(The lesson takes place in a classroom that has suitably distanced tables. This leaves practically no room for the teacher to move around. Moving from the teacher’s desk to the whiteboard means battling through a series of A2 sheets hanging from a washing line as if in a jungle).

In Year 5 we are waiting for a large delivery of xylophones. There will soon be enough xylophones for one per pupil in each Year 5 class of thirty. This is thanks to a grant from a charity called Restore the Music. You can follow them on Twitter @RTMusicUK. While we wait for these instruments to arrive the lessons feature a mixture of various musical challenges, certain songs related to the Year 5 topic this term and general musicianship development. Today’s lesson went very well and I felt like sharing it with the world.

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Year 3_Working with 4-beat Rhythms_November 2018

Working at my current school, Rhyl Primary in Camden, has meant making some changes to my music-teaching. For a start both Year 4 classes learn ukulele and all the Year 5 children learn keyboards. As well as this, because of the temporary nature of my original contract, I have not introduced any of the children to solfa because it seemed pointless considering that it would be unlikely to continue when I left. It’s been odd for me ignoring solfa because it has been integral to my teaching for the last seven years. You will see in the following account that I encourage the children to show the pitch with their hands but we do not work with the solfa names or handsigns.

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A Day in Bradford: Jimmy Rotherham at Feversham Primary Academy

On the 8th of November I took a train to Bradford because I wanted to meet up with primary music teacher Jimmy Rotherham* and see him at work in Feversham Primary Academy (‘fever’ rhymes with sever not as in fever). He has come to national and international prominence as the music teacher of a school where the headteacher pointed to the high-quality and frequent music lessons as the reason for a remarkable improvement in literacy outcomes. The school is in a deprived area of the city with a very high proportion of children who have English as a second language.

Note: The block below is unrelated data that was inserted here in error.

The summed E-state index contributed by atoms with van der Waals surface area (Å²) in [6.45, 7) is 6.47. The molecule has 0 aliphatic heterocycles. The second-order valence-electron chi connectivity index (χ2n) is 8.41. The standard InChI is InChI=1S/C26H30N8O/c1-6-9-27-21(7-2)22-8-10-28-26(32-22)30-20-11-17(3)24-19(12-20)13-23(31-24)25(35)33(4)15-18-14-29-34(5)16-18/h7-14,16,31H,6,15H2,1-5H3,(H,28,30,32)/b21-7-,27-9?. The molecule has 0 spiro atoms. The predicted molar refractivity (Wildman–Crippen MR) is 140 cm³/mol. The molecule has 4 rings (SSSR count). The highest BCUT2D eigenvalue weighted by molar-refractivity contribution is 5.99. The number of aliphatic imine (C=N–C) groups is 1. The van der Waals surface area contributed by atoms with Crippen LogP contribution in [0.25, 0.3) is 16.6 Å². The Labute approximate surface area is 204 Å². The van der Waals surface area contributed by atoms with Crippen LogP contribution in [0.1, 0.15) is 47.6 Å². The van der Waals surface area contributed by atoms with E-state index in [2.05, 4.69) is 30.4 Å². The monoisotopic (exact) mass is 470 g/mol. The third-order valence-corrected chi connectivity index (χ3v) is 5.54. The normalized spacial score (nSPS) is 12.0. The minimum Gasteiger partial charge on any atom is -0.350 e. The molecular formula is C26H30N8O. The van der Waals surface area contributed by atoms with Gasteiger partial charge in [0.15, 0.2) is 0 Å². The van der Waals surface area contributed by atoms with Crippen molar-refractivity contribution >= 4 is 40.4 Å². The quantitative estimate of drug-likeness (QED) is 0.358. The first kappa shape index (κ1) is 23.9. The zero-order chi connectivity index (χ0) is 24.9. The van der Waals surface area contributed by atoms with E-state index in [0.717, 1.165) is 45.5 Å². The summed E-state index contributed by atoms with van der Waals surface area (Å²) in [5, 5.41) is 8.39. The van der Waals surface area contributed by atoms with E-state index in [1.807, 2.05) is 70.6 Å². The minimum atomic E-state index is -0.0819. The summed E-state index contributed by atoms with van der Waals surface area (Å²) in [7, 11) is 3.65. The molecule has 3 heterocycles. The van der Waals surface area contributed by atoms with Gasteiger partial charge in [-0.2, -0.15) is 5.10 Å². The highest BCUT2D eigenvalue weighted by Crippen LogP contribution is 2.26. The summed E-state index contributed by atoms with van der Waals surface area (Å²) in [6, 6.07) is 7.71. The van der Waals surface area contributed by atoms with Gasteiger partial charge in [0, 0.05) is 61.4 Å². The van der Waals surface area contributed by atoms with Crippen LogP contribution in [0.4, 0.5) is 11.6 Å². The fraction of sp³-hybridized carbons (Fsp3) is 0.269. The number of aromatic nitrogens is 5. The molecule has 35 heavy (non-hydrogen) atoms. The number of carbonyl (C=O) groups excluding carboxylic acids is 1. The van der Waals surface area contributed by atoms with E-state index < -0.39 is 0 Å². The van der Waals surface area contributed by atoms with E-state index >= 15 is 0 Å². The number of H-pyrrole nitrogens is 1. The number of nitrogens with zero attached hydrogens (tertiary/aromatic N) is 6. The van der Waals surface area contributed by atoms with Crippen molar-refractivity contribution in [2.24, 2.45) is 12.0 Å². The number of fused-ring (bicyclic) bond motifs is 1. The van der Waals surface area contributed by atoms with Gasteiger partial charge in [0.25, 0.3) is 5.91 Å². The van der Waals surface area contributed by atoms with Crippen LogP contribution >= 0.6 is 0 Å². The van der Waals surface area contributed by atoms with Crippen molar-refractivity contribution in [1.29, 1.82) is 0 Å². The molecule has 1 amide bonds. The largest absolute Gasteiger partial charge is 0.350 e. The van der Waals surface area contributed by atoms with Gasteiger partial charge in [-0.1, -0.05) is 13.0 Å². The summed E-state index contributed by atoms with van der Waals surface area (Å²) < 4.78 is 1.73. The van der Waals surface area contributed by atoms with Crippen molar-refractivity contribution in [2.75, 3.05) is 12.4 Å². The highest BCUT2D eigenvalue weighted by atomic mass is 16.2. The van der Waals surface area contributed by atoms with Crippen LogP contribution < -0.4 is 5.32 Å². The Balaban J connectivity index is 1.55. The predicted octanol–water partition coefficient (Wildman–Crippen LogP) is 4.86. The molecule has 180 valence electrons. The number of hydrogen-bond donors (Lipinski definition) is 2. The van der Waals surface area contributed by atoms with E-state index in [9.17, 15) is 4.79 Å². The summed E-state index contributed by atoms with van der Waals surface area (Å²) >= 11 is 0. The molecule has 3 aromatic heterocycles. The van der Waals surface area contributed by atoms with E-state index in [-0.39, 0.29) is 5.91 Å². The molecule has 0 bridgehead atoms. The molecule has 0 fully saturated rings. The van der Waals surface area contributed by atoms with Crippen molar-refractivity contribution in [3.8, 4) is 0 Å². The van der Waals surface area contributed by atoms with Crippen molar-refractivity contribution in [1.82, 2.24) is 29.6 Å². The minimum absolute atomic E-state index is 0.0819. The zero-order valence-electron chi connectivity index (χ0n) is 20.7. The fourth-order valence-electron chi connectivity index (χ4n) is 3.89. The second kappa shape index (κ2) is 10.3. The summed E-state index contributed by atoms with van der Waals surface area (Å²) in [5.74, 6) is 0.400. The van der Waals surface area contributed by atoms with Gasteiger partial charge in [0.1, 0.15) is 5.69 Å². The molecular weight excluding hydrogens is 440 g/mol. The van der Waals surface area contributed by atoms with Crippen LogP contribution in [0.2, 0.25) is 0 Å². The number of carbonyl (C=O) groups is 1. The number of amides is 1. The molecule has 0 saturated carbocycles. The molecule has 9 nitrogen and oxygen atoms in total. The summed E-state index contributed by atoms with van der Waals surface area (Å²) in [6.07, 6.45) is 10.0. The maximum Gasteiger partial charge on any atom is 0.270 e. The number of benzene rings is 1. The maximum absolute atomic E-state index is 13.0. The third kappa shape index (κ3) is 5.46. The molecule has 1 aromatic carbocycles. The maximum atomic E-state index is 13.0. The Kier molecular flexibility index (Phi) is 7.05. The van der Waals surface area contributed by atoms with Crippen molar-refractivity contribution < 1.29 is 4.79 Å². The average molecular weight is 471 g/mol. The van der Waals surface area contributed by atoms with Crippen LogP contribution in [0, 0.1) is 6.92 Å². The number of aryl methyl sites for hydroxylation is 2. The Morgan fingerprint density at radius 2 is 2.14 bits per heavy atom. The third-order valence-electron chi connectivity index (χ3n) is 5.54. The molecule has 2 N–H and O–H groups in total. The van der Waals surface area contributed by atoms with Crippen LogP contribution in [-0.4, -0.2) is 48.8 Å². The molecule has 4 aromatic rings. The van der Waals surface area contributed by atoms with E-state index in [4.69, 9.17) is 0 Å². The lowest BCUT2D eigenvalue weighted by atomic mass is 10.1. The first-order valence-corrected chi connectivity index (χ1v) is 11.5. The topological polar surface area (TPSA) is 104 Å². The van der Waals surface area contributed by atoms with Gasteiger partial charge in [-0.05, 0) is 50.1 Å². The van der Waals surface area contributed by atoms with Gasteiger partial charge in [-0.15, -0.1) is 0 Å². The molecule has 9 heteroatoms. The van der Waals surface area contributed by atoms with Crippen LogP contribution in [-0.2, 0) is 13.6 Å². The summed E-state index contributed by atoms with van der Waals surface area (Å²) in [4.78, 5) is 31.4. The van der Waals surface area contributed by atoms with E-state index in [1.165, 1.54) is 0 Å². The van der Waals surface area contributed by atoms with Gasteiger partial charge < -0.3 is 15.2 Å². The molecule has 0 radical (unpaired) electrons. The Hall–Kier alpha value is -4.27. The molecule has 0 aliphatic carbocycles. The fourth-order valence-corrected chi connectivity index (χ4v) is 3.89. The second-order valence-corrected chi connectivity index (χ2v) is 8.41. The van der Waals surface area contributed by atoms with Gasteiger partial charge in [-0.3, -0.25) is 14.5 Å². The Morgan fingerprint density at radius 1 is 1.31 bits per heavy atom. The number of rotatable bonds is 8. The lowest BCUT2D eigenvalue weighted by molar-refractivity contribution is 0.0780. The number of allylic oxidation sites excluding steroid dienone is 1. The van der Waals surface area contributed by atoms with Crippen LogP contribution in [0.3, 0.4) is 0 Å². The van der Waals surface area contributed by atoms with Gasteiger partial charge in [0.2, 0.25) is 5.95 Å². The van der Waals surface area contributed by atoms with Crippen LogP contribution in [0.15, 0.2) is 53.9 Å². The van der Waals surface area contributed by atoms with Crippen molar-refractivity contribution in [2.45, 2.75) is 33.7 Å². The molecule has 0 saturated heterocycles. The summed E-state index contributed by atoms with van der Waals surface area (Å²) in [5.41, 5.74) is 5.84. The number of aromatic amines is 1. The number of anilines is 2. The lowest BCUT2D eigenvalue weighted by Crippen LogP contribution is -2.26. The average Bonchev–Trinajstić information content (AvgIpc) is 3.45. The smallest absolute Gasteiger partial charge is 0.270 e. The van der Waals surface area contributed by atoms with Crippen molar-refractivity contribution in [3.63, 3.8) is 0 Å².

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November 2018: An Update

There have only been two articles written on this website over the last twelve months. This is because of the upheaval caused by being moved on from my music-teaching post at Manorfield Primary School in Tower Hamlets in July of 2017.
By April 2017 my headteacher at that school had finally stopped hinting and told me that he would be replacing me with two tutors from the Colourstrings organisation to save the school money. This was a massive blow to me as I had spent the last four years building up the level of musicianship right across the school.

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Yr2_Simple But Effective

It’s the first music lesson of the Summer term for this year group. I need to make sure it’s fun and stimulating and challenging, just like every other music lesson! The class troop in after playtime and some children clearly don’t want to have to sit down after the intense excitement of running around in the noisy playground with their friends. The lesson will appeal to this natural desire to move their bodies and play.